Last week, Ravi Ravishanker, chief information officer (CIO) and associate provost, and Carol Shanmugaratnam, registrar and assistant dean, presented an update at Senate on the ongoing transition from Banner Self Service, a web-based application that serves as a central system for basic College functions, to Workday, a platform that has been gradually introduced in the last couple of years. Banner is set to be fully replaced by July 2019, marking two-thirds completion of the project, according to Ravishanker and Shanmugaratnam at the Senate presentation. The transition seeks to address problems that have arisen due to Banner’s now 30-year-old software, as well as improve and augment services used by students, faculty and staff.
According to Ravishanker, the desire to transition away from Banner emerged over eight years ago, when he first joined the Wellesley staff and noticed problems with the system. As the College has relied on Banner for hiring faculty and staff, facilitating registration, tracking gifts and acting as a database for all financial transactions, Ravishanker describes it as the “central thing for everything.” But the longstanding reliance on the system has proved cumbersome to a College administration wishing to streamline their processes. “Because it’s so old, it’s harder to adapt to newer needs,” Ravishanker explains. “[Banner] is designed for transactions, making it very good for taking in information, but not designed for reporting it out. Their underlying database structure is not written for slicing and dicing the data.”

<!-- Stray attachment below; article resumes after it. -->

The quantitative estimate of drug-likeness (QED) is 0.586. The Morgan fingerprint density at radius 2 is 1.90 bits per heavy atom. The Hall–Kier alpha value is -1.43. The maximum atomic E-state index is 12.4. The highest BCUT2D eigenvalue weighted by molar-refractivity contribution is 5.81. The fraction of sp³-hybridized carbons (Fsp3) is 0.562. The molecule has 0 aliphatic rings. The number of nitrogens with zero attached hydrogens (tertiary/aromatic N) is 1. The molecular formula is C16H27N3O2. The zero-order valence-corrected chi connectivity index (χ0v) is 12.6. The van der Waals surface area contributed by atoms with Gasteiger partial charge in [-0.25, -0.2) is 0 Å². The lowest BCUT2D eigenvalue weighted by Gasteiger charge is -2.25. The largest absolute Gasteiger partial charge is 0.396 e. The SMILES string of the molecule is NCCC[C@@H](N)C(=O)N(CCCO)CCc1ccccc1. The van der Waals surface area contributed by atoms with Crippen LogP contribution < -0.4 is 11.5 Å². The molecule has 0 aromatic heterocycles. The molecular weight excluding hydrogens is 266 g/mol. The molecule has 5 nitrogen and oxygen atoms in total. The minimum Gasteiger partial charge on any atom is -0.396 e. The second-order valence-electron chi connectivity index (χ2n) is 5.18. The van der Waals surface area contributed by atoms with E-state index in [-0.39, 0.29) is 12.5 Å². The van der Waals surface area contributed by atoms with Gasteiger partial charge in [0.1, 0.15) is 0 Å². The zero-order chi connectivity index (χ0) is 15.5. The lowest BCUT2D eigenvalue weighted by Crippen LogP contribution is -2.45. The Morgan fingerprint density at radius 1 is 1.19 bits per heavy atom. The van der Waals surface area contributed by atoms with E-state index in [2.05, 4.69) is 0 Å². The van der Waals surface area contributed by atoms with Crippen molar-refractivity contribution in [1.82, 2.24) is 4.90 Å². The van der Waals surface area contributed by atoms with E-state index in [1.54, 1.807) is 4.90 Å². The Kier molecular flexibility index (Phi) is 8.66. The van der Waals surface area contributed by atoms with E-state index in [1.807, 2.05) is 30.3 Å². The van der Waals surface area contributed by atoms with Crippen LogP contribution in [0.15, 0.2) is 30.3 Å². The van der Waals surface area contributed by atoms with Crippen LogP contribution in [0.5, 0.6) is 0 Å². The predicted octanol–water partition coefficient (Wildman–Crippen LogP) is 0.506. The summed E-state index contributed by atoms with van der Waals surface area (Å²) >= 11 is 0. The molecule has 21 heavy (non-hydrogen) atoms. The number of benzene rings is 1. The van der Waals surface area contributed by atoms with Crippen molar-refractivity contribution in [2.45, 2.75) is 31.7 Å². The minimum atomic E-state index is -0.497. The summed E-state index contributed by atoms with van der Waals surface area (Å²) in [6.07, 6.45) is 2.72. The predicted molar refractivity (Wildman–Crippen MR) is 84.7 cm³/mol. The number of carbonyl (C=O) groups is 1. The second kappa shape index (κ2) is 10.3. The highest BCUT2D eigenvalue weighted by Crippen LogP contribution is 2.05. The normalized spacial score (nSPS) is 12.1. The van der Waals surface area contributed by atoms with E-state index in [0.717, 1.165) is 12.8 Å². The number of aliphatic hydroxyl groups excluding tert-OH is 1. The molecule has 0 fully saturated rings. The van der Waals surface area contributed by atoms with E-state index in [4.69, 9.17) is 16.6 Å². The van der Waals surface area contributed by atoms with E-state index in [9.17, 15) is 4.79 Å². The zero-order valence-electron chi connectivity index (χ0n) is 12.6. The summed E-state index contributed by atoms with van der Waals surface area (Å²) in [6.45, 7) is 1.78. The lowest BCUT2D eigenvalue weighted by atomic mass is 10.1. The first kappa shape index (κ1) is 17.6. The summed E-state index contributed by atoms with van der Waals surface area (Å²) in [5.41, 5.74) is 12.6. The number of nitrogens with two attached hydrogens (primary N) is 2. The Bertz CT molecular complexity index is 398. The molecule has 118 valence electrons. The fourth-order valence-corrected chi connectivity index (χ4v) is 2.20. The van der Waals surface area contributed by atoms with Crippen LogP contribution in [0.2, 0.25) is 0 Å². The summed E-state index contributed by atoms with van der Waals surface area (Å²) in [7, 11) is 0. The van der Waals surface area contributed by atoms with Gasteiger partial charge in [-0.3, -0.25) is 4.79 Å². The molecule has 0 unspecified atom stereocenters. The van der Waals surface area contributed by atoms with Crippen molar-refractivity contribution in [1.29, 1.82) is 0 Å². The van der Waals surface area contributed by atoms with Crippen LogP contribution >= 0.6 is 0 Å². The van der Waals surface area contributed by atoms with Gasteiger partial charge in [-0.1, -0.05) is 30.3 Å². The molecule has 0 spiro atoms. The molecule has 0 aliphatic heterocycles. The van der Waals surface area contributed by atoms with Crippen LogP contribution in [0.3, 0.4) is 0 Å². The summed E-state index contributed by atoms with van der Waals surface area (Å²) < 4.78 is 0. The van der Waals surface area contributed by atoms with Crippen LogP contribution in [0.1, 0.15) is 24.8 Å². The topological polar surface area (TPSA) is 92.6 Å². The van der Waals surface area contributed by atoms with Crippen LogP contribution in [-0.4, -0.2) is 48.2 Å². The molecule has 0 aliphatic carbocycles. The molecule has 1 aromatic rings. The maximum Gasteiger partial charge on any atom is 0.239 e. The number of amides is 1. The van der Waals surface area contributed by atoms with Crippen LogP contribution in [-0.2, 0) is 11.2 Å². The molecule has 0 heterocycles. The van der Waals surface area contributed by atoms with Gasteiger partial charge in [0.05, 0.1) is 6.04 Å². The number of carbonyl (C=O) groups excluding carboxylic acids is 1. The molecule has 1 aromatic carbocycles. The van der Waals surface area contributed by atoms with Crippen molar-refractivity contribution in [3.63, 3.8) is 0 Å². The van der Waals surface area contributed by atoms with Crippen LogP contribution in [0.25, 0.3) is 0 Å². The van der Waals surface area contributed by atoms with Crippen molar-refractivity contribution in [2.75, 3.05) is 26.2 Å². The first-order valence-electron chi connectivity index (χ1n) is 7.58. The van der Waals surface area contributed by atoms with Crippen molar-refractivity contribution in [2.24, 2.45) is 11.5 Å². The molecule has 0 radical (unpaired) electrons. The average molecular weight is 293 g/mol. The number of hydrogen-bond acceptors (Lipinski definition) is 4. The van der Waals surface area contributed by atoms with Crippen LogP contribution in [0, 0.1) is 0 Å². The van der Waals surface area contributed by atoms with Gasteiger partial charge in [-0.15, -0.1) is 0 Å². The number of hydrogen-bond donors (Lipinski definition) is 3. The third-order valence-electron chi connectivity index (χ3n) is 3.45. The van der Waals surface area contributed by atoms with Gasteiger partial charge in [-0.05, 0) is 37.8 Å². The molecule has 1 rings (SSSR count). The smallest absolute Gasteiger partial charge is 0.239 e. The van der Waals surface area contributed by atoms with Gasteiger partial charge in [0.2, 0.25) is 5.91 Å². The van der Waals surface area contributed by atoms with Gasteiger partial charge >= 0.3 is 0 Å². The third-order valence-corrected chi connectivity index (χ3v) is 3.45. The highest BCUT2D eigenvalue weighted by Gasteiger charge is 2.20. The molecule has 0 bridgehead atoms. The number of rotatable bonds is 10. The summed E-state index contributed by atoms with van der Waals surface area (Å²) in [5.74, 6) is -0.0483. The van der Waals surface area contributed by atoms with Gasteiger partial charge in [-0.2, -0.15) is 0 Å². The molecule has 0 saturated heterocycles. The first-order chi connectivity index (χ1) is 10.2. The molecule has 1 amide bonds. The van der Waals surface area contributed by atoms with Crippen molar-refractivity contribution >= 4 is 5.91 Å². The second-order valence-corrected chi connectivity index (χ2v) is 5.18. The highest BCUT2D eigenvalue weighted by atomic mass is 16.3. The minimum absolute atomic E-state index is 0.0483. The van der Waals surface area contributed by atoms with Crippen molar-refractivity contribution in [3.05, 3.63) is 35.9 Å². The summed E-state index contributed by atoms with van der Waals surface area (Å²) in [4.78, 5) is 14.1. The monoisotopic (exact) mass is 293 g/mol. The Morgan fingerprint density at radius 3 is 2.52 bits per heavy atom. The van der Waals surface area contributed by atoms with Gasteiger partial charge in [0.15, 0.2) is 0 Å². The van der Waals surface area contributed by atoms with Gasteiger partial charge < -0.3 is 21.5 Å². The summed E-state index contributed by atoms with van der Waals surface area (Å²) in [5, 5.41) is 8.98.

For Shanmugaratnam, the lead functional person associated with the project, the shift would fundamentally change how the College functions in terms of record-keeping and providing online services. “Over time, [the transition will] provide us with the opportunity to do things on one system rather than a multi-system configuration,” she explains. In the current configuration, numerous satellite systems have emerged to ensure all necessary services are covered. Shanmugaratnam provided the example of declaring majors and minors, for one: in the process of major/minor declaration, one would go to the ‘Administrivia’ section in the MyWellesley portal and open a small, custom-built application to complete the task. The information is then sent to Banner. Thus both the student and faculty member would have no interface with the Banner system at all. “In the Workday world, we want to see a process where eventually you click on a button that says ‘change my program’ and your advisor would approve your major in Workday,” Shanmugaratnam says.
But the transition is not without its difficulties. “It is a lengthy and complex process because we are trying to take student records not just from today but also from the past as well into a new system. Some of the challenges are understanding where the data that we have will go when it gets to Workday. Things like major/minor will be straightforward, but even things like what semester you are in school — the place where it’s kept in Banner is different from in Workday. It’s called a mapping process. Just deciding where your data will end up when you bring it into Workday, that’s one of the big pieces of work,” Shanmugaratnam explains.